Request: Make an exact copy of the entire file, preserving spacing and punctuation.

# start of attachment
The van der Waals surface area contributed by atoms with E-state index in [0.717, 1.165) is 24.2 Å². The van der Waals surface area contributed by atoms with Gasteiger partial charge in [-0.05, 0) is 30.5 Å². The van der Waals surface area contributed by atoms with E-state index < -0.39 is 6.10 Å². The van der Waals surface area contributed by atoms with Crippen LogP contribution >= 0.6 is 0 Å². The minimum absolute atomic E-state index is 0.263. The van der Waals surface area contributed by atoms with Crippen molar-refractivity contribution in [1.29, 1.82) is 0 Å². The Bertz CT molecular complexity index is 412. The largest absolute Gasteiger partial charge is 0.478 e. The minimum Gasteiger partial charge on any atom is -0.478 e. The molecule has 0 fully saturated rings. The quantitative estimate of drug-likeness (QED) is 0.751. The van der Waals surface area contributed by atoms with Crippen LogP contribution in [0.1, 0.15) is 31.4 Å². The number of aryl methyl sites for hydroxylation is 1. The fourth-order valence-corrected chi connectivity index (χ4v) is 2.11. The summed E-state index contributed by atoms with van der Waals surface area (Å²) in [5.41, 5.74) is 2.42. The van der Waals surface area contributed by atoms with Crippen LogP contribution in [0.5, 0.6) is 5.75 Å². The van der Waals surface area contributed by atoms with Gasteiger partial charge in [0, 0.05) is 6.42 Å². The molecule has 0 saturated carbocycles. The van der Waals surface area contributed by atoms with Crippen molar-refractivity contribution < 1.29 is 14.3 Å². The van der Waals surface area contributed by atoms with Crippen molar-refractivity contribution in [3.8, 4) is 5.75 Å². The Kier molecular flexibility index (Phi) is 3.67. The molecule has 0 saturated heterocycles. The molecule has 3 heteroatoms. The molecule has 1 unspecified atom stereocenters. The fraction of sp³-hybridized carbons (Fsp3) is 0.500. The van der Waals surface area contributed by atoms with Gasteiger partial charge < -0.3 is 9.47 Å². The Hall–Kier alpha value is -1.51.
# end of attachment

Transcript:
The van der Waals surface area contributed by atoms with E-state index in [0.717, 1.165) is 24.2 Å². The van der Waals surface area contributed by atoms with Gasteiger partial charge in [-0.05, 0) is 30.5 Å². The van der Waals surface area contributed by atoms with E-state index < -0.39 is 6.10 Å². The van der Waals surface area contributed by atoms with Crippen LogP contribution >= 0.6 is 0 Å². The minimum absolute atomic E-state index is 0.263. The van der Waals surface area contributed by atoms with Crippen molar-refractivity contribution in [1.29, 1.82) is 0 Å². The Bertz CT molecular complexity index is 412. The largest absolute Gasteiger partial charge is 0.478 e. The minimum Gasteiger partial charge on any atom is -0.478 e. The molecule has 0 fully saturated rings. The quantitative estimate of drug-likeness (QED) is 0.751. The van der Waals surface area contributed by atoms with Crippen LogP contribution in [0.1, 0.15) is 31.4 Å². The number of aryl methyl sites for hydroxylation is 1. The fourth-order valence-corrected chi connectivity index (χ4v) is 2.11. The summed E-state index contributed by atoms with van der Waals surface area (Å²) in [5.41, 5.74) is 2.42. The van der Waals surface area contributed by atoms with Crippen LogP contribution in [0.5, 0.6) is 5.75 Å². The van der Waals surface area contributed by atoms with Gasteiger partial charge in [0, 0.05) is 6.42 Å². The molecule has 0 saturated carbocycles. The van der Waals surface area contributed by atoms with Crippen molar-refractivity contribution < 1.29 is 14.3 Å². The van der Waals surface area contributed by atoms with Crippen molar-refractivity contribution in [3.8, 4) is 5.75 Å². The Kier molecular flexibility index (Phi) is 3.67. The molecule has 0 saturated heterocycles. The molecule has 3 heteroatoms. The molecule has 1 unspecified atom stereocenters. The fraction of sp³-hybridized carbons (Fsp3) is 0.500. The van der Waals surface area contributed by atoms with Gasteiger partial charge < -0.3 is 9.47 Å². The Hall–Kier alpha value is -1.51.